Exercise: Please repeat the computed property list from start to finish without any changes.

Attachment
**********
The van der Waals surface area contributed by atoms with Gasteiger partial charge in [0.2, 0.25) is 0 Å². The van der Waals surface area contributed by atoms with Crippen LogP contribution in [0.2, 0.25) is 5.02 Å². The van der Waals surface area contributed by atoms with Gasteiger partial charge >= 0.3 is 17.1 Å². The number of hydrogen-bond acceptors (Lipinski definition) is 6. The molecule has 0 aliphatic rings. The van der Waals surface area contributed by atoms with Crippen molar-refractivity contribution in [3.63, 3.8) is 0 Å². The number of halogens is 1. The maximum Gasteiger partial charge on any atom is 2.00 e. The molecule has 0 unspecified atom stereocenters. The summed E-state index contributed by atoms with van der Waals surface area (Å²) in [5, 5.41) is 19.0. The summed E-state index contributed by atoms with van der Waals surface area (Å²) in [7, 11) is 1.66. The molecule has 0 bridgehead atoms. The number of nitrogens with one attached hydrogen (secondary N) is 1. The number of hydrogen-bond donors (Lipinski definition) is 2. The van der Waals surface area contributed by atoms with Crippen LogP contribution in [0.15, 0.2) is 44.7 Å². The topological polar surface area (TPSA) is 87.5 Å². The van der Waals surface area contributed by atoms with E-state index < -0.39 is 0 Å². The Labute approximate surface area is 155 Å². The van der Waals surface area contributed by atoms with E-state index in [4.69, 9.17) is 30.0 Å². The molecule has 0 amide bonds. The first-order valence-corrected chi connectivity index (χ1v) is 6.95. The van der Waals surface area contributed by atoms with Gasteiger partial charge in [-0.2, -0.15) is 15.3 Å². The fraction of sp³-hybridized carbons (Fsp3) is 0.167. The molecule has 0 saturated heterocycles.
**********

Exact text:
The van der Waals surface area contributed by atoms with Gasteiger partial charge in [0.2, 0.25) is 0 Å². The van der Waals surface area contributed by atoms with Crippen LogP contribution in [0.2, 0.25) is 5.02 Å². The van der Waals surface area contributed by atoms with Gasteiger partial charge >= 0.3 is 17.1 Å². The number of hydrogen-bond acceptors (Lipinski definition) is 6. The molecule has 0 aliphatic rings. The van der Waals surface area contributed by atoms with Crippen molar-refractivity contribution in [3.63, 3.8) is 0 Å². The number of halogens is 1. The maximum Gasteiger partial charge on any atom is 2.00 e. The molecule has 0 unspecified atom stereocenters. The summed E-state index contributed by atoms with van der Waals surface area (Å²) in [5, 5.41) is 19.0. The summed E-state index contributed by atoms with van der Waals surface area (Å²) in [7, 11) is 1.66. The molecule has 0 bridgehead atoms. The number of nitrogens with one attached hydrogen (secondary N) is 1. The number of hydrogen-bond donors (Lipinski definition) is 2. The van der Waals surface area contributed by atoms with Crippen LogP contribution in [0.15, 0.2) is 44.7 Å². The topological polar surface area (TPSA) is 87.5 Å². The van der Waals surface area contributed by atoms with E-state index < -0.39 is 0 Å². The Labute approximate surface area is 155 Å². The van der Waals surface area contributed by atoms with E-state index in [4.69, 9.17) is 30.0 Å². The molecule has 0 amide bonds. The first-order valence-corrected chi connectivity index (χ1v) is 6.95. The van der Waals surface area contributed by atoms with Gasteiger partial charge in [-0.2, -0.15) is 15.3 Å². The fraction of sp³-hybridized carbons (Fsp3) is 0.167. The molecule has 0 saturated heterocycles.